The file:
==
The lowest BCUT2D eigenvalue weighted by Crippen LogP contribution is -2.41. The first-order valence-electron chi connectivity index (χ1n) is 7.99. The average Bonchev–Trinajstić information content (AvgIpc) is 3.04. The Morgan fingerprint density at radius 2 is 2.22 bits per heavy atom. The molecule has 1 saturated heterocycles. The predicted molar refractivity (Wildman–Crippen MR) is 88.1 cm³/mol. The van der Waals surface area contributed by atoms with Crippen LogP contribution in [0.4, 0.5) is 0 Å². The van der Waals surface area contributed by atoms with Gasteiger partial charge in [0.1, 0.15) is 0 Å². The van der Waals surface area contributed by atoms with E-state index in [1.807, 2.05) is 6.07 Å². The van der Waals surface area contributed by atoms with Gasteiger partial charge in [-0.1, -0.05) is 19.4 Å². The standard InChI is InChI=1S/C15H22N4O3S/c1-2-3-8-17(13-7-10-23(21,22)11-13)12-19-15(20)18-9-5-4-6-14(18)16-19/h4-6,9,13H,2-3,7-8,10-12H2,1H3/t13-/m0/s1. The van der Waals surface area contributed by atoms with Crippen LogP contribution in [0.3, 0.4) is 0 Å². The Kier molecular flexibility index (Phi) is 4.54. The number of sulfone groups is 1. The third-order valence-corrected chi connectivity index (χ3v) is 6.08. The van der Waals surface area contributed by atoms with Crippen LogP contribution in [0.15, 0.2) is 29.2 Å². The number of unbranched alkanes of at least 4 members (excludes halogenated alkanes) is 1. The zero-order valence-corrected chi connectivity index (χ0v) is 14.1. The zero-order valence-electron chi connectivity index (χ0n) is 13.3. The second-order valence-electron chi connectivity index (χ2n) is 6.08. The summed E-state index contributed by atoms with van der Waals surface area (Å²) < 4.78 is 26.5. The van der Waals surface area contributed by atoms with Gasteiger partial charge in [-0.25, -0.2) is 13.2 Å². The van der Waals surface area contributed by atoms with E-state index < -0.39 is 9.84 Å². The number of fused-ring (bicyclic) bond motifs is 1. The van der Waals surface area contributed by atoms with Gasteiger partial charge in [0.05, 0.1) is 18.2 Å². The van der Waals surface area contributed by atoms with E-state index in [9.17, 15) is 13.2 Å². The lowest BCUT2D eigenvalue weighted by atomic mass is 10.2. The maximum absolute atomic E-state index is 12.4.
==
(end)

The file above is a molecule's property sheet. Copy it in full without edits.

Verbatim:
The lowest BCUT2D eigenvalue weighted by Crippen LogP contribution is -2.41. The first-order valence-electron chi connectivity index (χ1n) is 7.99. The average Bonchev–Trinajstić information content (AvgIpc) is 3.04. The Morgan fingerprint density at radius 2 is 2.22 bits per heavy atom. The molecule has 1 saturated heterocycles. The predicted molar refractivity (Wildman–Crippen MR) is 88.1 cm³/mol. The van der Waals surface area contributed by atoms with Crippen LogP contribution in [0.4, 0.5) is 0 Å². The van der Waals surface area contributed by atoms with Gasteiger partial charge in [0.1, 0.15) is 0 Å². The van der Waals surface area contributed by atoms with E-state index in [1.807, 2.05) is 6.07 Å². The van der Waals surface area contributed by atoms with Gasteiger partial charge in [-0.1, -0.05) is 19.4 Å². The standard InChI is InChI=1S/C15H22N4O3S/c1-2-3-8-17(13-7-10-23(21,22)11-13)12-19-15(20)18-9-5-4-6-14(18)16-19/h4-6,9,13H,2-3,7-8,10-12H2,1H3/t13-/m0/s1. The van der Waals surface area contributed by atoms with Crippen LogP contribution in [0.3, 0.4) is 0 Å². The Kier molecular flexibility index (Phi) is 4.54. The number of sulfone groups is 1. The third-order valence-corrected chi connectivity index (χ3v) is 6.08. The van der Waals surface area contributed by atoms with Crippen LogP contribution in [0.15, 0.2) is 29.2 Å². The number of unbranched alkanes of at least 4 members (excludes halogenated alkanes) is 1. The zero-order valence-corrected chi connectivity index (χ0v) is 14.1. The zero-order valence-electron chi connectivity index (χ0n) is 13.3. The second-order valence-electron chi connectivity index (χ2n) is 6.08. The summed E-state index contributed by atoms with van der Waals surface area (Å²) < 4.78 is 26.5. The van der Waals surface area contributed by atoms with Gasteiger partial charge in [-0.25, -0.2) is 13.2 Å². The van der Waals surface area contributed by atoms with E-state index < -0.39 is 9.84 Å². The number of fused-ring (bicyclic) bond motifs is 1. The van der Waals surface area contributed by atoms with Gasteiger partial charge in [0.05, 0.1) is 18.2 Å². The van der Waals surface area contributed by atoms with E-state index in [9.17, 15) is 13.2 Å². The lowest BCUT2D eigenvalue weighted by atomic mass is 10.2. The maximum absolute atomic E-state index is 12.4.